Sunday, 30 March 2014

Prisoner Jailor Prime Minister(Book Review)

  Tabrik C’s political drama Prisoner Jailor Prime Minister is intriguing, dark and intense with a highly volatile and fascinating protagonist. From the hallowed halls of Harvard to the political abyss of 7 RCR, Tabrik C weaves a political thriller underlayed with dark and heavy emotional content.
  Siddhartha Tagore- a musical prodigy, Tibetan enthusiast and political leader stuck between the crossroads of his past and present-is a conflicted and unstable genius thrust into national limelight for his forceful views. Leading a disturbed nation exposed to the consequences of its own vulnerable past, Siddhartha Tagore battles his own karma as well as that of the nation amidst a whirlpool of conspiracies. What makes the story stand out is its continuous brush with lust and power that makes for a scorching read. The emotional turmoil of the characters, especially that of Greg Templar, leading to a murky muddled chain of events threatening to destroy the nation as a whole is bone chilling. And trapped in this ever continuous cycle of vengeance is the nation’s integrity and the people.

  The story begins at Pokhran, on the borders of India, with India standing at the precipice of a political fallout. With a populace that is more aware of its privileges and rights demanding answers and a highly dangerous nuclear threat looming on the horizons, Siddhartha Tagore must break all rules to save the nation. But conspiracies brewing underneath this political storm and his own dark past wreak havoc to create a drama where the nation ultimately gets stuck between the power struggle of revolutionaries. Rukmani Devi, a Nobel-Prize winning economist who believes that the answers to the problems ailing the nation lies in her old Vedic ways falls victim to the feigned fervour of Greg Templar and endangers the nation as a whole to her own radical ideas. Digging up the dirt of the past to stain the credibility of Siddhartha Tagore, she brings about a dangerous turn of events that unleashes Tagore’s past and endangers all that he ever cared about.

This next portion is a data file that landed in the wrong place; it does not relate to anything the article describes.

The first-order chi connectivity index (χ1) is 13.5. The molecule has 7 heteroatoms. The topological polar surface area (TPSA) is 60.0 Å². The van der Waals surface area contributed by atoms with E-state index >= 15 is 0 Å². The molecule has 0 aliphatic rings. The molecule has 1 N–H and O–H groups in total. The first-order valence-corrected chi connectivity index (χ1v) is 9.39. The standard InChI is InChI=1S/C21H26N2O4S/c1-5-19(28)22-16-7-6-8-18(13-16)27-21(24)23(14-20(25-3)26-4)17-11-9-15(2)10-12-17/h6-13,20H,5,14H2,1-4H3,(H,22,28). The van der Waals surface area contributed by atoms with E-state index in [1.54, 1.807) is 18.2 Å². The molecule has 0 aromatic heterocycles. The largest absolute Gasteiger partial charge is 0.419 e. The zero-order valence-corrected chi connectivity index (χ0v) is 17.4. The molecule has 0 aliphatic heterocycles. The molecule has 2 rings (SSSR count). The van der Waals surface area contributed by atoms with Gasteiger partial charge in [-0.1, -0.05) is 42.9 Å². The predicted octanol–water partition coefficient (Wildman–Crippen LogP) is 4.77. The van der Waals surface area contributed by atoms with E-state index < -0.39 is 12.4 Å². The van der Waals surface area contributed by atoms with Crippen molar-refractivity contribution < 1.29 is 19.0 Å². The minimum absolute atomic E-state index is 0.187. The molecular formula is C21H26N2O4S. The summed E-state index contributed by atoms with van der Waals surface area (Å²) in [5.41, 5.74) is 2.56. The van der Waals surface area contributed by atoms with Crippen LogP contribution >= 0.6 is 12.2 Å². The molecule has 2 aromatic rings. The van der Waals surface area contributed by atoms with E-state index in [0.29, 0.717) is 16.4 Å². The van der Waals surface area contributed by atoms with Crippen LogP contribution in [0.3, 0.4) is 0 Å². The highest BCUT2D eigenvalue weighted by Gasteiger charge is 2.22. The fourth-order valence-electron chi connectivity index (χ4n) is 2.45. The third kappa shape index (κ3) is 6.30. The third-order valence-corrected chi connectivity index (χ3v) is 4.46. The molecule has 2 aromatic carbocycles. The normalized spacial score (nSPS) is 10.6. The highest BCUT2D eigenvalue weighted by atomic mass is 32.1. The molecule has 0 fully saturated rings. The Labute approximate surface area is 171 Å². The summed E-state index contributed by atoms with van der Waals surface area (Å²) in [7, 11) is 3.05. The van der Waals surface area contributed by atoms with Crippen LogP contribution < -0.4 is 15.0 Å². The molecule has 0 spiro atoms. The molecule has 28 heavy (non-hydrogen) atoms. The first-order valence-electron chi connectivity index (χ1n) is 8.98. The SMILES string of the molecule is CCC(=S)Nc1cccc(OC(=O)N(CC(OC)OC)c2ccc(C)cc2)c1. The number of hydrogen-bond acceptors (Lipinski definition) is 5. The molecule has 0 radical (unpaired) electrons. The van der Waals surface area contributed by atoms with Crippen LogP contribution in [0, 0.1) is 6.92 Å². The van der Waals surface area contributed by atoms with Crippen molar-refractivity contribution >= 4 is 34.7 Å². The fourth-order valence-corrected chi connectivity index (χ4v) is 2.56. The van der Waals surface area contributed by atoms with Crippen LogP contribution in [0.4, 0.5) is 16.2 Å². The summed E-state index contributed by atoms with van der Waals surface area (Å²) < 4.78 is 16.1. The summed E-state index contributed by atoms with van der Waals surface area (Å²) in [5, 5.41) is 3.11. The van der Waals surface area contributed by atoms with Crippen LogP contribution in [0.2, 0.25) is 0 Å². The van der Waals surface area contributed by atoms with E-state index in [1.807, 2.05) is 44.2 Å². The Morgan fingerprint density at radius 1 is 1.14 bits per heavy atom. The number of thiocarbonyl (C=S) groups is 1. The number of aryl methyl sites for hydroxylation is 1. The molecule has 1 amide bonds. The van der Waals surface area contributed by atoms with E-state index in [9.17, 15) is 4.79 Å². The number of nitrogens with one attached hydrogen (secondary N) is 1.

Yet the story lacks fluid pace and at times, conviction. Flitting continuously between the past and present, the story loses its grip at certain points. The narrative is certainly racy and the writer unfailingly keeps you hooked to Siddhartha Tagore who, as a protagonist, is charmingly charismatic and unexpectedly dangerous. The unfolding of the story from a third person perspective unaware of the consequences that his own insignificant presence might ensue (Akbar Shah) also makes for an interesting plot turner. The plot thickens as the characters take the story forward but somehow, the narrative becomes more about Tagore’s personal life than real politics threatening to tear everything apart. As a political thriller, you do expect the writer to concentrate more on the Indian political scenario rather than the personal drama of Tagore.
  However, kudos to Tabrik C for creating such magnificent and relatable characters. It is absolutely wonderful to see a writer break tradition and weave a political thriller with heavy doses of suspense, menace and power. If you are looking for India’s answer to the likes of Grisham, Archer and Sheldon, this is the book for you.

  Rating: 3/5

  This review is a part of the Book Reviews Program at Participate now to get free books!


  1. ya its a vry gud book... thnks fr the review... i m dying to read it... :p


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